Chrysler Inadvertently Revives 'Scat Pack' Trademark Squabble from 1968

Oct 17, 2014 06:30 PM EDT | Tim Healey

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Dodge enthusiasts will remember the "Scat Pack" name that the company used to slap on its muscle cars of yore--the same Scat Pack badging that the company recently resurrected for its Dodge Challenger model. Well, enthusiasts aren't the only ones who haven't forgotten.

Scat Enterprises also remembers, and the California-based company that makes aftermarket parts for Dodge performance cars is bringing a lawsuit against Chrysler for trademark infringement, the same way it did back in 1968.

The aftermarket parts maker has been around for 51 years, meaning it had been in business for five years by the time Dodge first used the Scat Pack moniker on versions of the Charger R/T, Coronet R/T, Dart GTS and Superbee in 1968. Scat Enterprises sent a cease-and-desist to Dodge way back then, and after three years, the Scat Pack name went away in 1971.

In a statement quoted by Automotive News, Chrysler called the lawsuit "a meritless and opportunistic attempt to hold Chrysler hostage just days before the upcoming SEMA show.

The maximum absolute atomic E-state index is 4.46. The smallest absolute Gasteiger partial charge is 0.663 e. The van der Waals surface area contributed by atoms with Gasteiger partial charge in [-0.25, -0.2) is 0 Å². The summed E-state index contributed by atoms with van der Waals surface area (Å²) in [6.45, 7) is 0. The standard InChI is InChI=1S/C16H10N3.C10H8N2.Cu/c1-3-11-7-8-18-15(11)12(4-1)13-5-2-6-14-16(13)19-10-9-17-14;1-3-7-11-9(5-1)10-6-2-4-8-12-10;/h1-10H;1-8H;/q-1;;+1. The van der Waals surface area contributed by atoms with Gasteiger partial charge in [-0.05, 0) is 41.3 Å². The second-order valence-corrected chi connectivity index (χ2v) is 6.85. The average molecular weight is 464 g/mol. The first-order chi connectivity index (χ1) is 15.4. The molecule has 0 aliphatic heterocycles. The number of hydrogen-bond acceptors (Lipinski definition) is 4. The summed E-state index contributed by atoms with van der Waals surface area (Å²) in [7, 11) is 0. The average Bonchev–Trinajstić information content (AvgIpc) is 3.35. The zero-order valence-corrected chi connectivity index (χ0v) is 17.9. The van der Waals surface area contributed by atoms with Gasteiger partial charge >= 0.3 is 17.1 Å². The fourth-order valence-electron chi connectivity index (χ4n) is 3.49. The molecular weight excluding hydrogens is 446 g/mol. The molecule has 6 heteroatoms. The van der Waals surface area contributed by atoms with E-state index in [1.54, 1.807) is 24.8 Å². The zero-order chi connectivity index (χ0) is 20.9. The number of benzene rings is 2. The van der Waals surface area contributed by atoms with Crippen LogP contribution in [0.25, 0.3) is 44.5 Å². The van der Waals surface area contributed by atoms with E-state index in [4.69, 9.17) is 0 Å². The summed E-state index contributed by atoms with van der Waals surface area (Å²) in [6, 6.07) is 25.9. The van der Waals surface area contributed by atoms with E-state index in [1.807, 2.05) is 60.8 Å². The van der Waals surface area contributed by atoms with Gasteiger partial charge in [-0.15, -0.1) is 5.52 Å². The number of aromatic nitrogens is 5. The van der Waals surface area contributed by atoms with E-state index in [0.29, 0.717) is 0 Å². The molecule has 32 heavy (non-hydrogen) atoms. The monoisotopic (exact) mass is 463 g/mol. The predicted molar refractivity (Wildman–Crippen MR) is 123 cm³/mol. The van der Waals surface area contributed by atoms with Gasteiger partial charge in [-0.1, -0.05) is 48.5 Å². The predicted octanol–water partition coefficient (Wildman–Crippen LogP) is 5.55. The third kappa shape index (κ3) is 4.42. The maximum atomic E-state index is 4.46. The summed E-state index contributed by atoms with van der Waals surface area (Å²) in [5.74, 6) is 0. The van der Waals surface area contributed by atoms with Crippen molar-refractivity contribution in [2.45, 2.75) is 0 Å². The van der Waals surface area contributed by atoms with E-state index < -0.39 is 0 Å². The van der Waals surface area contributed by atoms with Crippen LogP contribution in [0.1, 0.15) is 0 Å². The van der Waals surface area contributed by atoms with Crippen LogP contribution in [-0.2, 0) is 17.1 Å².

"Chrysler will vigorously defend itself against this attack and look to enforce its own rights in this moniker," the automaker said.  

In 2013, Chrysler applied for a patent on the name three months before showing a Scat Pack Challenger at the Specialty Equipment Manufacturers Association show in Las Vegas. The application was denied, but Dodge went ahead with the launch anyway.

The lawsuit says that negotiations between Chrysler and Scat have been fruitless to this point.

The use of the name isn't a minor thing for Dodge, as CEO Tim Kuniskis believes that the Scat Pack trim will be a volume seller for the Challenger model. Dodge also runs an online forum dedicated to marketing the trim level.

Scat Enterprises isn't just asking for the name to be protected and Dodge to be prohibited from using it--the company also wants Dodge to turn over all marketing materials, badges and other items to be destroyed. It's also seeking monetary damages in an unspecified amount.

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